NAND gate 72 inhibits the test input from starting the cycle in the event that either of the remote mode enable or the time mode enable inputs are present. In the absence of these mode enable inputs and the presence of a test pulse, the NOR gate 66 will output the pulse through the NOR gate 60 and the inverter 62 to start the cycle. The system will then be tested.
Referring to FIG. 5, the operations timing generator is provided by a pair of tandem connected counters 74 and 76. These are decimal counters which provide a one-out-of-ten output for each ten successive input pulses from the seconds output of the timing generator. A successive one of the ten outputs of the first counter 74 goes high. For each successive ten pulses a successive one of the ten outputs of the second counter 76 goes high. Accordingly, the second counter 76 counts tens of seconds as the first counter 74 counts seconds.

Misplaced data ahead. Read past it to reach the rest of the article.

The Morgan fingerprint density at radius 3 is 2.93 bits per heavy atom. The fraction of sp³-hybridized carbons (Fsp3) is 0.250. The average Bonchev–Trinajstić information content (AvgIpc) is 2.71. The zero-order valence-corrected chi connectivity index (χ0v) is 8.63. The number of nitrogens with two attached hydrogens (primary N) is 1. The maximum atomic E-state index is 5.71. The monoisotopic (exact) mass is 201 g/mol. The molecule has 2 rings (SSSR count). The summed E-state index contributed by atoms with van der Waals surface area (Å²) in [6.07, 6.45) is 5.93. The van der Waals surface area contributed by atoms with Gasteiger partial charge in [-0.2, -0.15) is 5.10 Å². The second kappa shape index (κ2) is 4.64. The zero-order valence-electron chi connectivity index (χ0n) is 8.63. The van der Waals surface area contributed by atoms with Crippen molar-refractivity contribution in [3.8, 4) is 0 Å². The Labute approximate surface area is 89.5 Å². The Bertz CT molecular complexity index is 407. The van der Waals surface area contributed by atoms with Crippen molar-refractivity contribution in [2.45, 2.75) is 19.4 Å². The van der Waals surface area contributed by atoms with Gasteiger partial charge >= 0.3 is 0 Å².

Increments of time, starting from the time when the counters 74 and 76 are reset, for timing the operations are selected by pairs of switches 78, 80; 82, 84; 86, 88; 90, 92; and 94, 96. Each switch has ten fixed contacts and a movable contact. The fixed contact of the switches 80, 84, 86, 92 and 96, are connected to the "seconds" outputs of the first counter 74. The fixed contact of the switches 78, 80, 82, 86, 90, and 94, are connected to the "ten seconds" outputs of the second counter 76, AND gates 98, 100, 102 and 104 are connected to different pairs of these switches and produce four different outputs at four different times after the start of the cycle. Two of these outputs from the gates 98 and 100 control the switching valve 26. The outputs from the gates 102 and 104 control the sample valve 28 (FIG. 1). A NAND gate 106, connected to the movable contacts of the last pair of switches 94 and 96, produces an output at the end of the cycle which terminates the operation of the pressure vacuum pump 24 (FIG. 1). The wide range of times from one to 99 seconds after the start of the cycle permit selection of a wide range of precision times for each operation which is to be controlled and for the duration of these operations.